Miles Ahead— All That Jazz

Just for the record, I grew up listening to classical music and show tunes, hymns and then as a teen rock n’ roll, which kept my attention for a long time. I continued to play violin in the orchestra, right through the beginning of college. Played in the UNC chamber orchestra. I’ve always loved all kinds of music, even a bit of jazz. I remember listening to Brubeck (Take Five), the Crusaders, the Yellowjackets and Spirogyra, but not much of classic jazz until the late 80s. Jazz is an art form based on principles of improvisation on themes and musical ideas, and it takes intense and repeated listening to get it, not surprisingly since the players themselves have to listen intently to each other as they are going through the changes and riffing off of each other spontaneously.

Obviously, the big three of classic jazz in terms of instrumentalists were Miles Davis, John Coltrane, and Bill Evans, who not incidentally produced together the best selling jazz lp of all time— Kind of Blue. Coltrane was from my home town High Point N.C. learned how to play reed instruments there in school and in church. So, in due course I got more interested in jazz. Actually, I played in a summer jazz band at UNC-G (piano) in about 1968, which was a total blast. All that is by way of saying that jazz, like anything worthwhile, takes time to understand and truly appreciate. In the last 30 years I’ve become something of a jazzbo, listening to a lot of it, and so I looked forward to the new impressionistic biopic on Miles Davis’ life, named after one of his best albums— Miles Ahead.

My wife and I have often had the debate of whether we should support immoral musicians. The problem is, if we judge art on the basis of the life of the artist, we’ve have to ignore most of the great works of music, visual art, theater, etc. in the last several hundred years. There are plenty of folk who are great artists, and not very admirable persons. Miles Davis was certain such a person, and full disclosure this Miles Davis movie is full of bad language, some partial nudity and crudity of various sorts, violence and drugs. The question is whether one can get past all that, and find some redeeming value in the music. The answer is you can….. but it takes some patience. This is not a family film or a film for nervous Nellies.

In fact it is more of a tragedy, than a triumph as he deals with the period when Miles was silent for five years–1975-79, a period in which he did more coke, got into more disputes with Columbia his record company, lost his marriage to his beloved wife Francis Taylor (married from 1958-1968, who is on the cover of the Someday my Prince will Come lp. Sadly, Miles was a wife beater). If you were hoping for a movie about the classic period of about 1957-75 when we got all kinds of interesting albums from Miles Davis, you have to abandon hope. Apart from a few scenes of the recording of Sketches in Spain, with the great producer and director Gil Evans, we get basically nothing from that period. And as the credits role at the end of the film we do get a bit of Miles Davis comeback, and we could have used much more of that. Herbie Hancock, Wayne Shorter (both of whom played with Davis in the 60s), Esperanza Spaulding, and Gary Clark Jr.make up an all star band playing with the post silent period Miles. I could have watched that for hours.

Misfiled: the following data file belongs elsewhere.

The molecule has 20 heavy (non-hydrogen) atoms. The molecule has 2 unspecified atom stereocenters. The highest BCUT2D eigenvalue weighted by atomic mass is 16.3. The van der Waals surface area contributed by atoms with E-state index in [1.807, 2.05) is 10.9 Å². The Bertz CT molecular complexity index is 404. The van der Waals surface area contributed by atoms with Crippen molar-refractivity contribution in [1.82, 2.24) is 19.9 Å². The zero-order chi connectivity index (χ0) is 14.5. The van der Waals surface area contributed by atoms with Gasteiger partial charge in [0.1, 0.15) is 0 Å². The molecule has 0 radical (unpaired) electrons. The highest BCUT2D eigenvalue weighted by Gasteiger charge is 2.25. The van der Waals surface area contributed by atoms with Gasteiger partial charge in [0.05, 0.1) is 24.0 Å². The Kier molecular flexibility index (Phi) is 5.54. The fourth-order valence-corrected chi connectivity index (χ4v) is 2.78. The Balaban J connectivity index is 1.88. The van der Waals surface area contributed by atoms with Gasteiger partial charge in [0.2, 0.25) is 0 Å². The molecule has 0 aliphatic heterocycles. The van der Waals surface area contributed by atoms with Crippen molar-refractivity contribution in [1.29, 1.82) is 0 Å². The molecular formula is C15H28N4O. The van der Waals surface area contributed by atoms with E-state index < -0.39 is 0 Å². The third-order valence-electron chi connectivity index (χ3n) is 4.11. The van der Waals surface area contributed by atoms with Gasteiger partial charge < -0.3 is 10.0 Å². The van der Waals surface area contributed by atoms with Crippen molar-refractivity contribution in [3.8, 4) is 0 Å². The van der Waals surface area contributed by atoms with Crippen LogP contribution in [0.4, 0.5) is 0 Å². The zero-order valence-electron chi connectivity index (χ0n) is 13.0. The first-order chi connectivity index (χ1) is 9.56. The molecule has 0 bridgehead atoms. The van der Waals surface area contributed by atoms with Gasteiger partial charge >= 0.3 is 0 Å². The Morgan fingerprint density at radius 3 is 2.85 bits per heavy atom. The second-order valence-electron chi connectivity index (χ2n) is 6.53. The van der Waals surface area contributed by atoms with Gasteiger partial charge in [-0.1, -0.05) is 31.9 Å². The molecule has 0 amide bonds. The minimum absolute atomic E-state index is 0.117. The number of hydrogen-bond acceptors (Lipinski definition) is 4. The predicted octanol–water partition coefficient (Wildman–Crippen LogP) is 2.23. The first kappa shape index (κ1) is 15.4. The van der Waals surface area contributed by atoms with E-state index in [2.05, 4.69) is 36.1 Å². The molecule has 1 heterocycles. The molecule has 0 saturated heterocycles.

But back to the issue of art and the artist. Here’s what I think— great art, including great music, is a gift from God. It comes through all sorts of vessels, some are beautiful vessels, some, not so much. In some ways it’s like prophecy in the OT. Balaam’s ass once spoke for God, but that doesn’t make me want to emulate or be an ass, if you catch my drift. Evaluate the music on its own merits, and when you do that, Miles Davis was a pioneer and a genius in various ways, and he himself ran through all sorts of experimentation that changed the face of all kinds of music. While smooth jazz is sort of its fizzy offshoot, more of a jazz influenced sort of pop music, you would not have a Chris Botti playing the trumpet like he does without Miles paving the way. You just wouldn’t. So what about the movie itself as a work of art?

First, Don Cheadle’s portrayal of Miles is remarkable, and probably will get an Oscar nomination. Ewan McGregor is not bad either. But the movie itself is flawed in various ways. It picks the wrong period of Miles life to focus on if we really want to understand him as an artist. The flashback techniques work o.k. as do the segues (one person falling down cuts to another person falling down on a very different occasion), but some of this gets repetitive. The movie, sadly includes too little of the music, and too much of the most dysfunctional period of Miles’ life, and the movie is less than 2 hours long anyway. You end up wanting more of what you hardly got, and less of what you did see. This movie should be compared to Clint Eastwood’s classic ‘Bird’ about Charlie Parker, played brilliantly by Forest Whitaker. There has yet to be a great movie made about ‘Trane. I’m still hoping it will happen. This movie reminds us that ‘ars longa, vita brevis’ is more than just a catch phrase. Miles lived from 1926-91, and he was not properly recognized for his body of work until after his death. And probably his death would have come much sooner had he not married Cicely Tyson, the actress, who got him off drugs.

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